Serves: 8 Serving size: ½ cup rice, 4 oz chicken, sauce

Prep time: 40 minutes

Cook time: 5 – 10 minutes

Total time: 45 – 50 minutes


  • 1 Tablespoon olive oil
  • 1 onion, chopped
  • ½ teaspoon black pepper
  • ½ teaspoon ground cumin
  • ½ teaspoon paprika
  • ¼ cup parsley, chopped
  • 3 cups green olives, rinsed well then sliced
  • 3 Tablespoons lemon juice

Serving suggestions: 4 cups cooked brown rice or quinoa 4-6 chicken breasts, grilled or baked, and sliced


  1. Heat olive oil in a large skillet. Add the onions and sauté until translucent. Do not allow it to brown.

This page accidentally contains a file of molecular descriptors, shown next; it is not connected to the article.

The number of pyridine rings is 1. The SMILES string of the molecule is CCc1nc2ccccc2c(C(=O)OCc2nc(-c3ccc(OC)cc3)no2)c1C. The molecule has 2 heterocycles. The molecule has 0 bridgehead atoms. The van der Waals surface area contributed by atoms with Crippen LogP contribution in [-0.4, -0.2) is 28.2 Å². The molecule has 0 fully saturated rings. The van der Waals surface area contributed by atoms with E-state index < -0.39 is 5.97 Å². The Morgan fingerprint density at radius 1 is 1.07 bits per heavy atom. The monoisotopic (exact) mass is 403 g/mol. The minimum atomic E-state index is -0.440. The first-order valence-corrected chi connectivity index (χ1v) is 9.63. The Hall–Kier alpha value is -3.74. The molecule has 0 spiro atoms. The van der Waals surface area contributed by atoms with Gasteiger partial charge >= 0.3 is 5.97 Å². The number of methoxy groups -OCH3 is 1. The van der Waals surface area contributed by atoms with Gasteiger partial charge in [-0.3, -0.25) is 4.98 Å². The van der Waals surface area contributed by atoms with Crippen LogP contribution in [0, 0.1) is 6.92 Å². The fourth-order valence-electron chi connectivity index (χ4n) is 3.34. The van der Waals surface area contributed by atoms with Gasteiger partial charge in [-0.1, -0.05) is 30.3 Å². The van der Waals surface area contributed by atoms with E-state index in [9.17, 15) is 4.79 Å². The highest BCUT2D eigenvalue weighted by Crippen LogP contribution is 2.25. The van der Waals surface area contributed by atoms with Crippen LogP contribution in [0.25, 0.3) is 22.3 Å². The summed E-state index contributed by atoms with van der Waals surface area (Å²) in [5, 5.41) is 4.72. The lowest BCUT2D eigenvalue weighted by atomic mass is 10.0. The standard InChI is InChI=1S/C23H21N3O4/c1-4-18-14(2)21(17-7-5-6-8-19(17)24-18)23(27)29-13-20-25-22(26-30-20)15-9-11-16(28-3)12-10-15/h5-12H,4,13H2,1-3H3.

2. Add the black pepper, cumin, paprika, parsley, and green olives to the pan. Cook over low heat for 5-10 minutes.
  3. Add the lemon juice, taste, and adjust seasoning.
  4. To serve, place ½ cup cooked brown rice or quinoa on a plate, layer with about 4 ounces chicken slices, and evenly top with the green olive sauce.

The mediterranean diet is high in healthy fats and low in saturated fat. Check out our recipes to make your heart healthier today.

For more information on nutrition on food safety please contact FCS Agent Janice Roberts at janice_roberts@ncsu.edu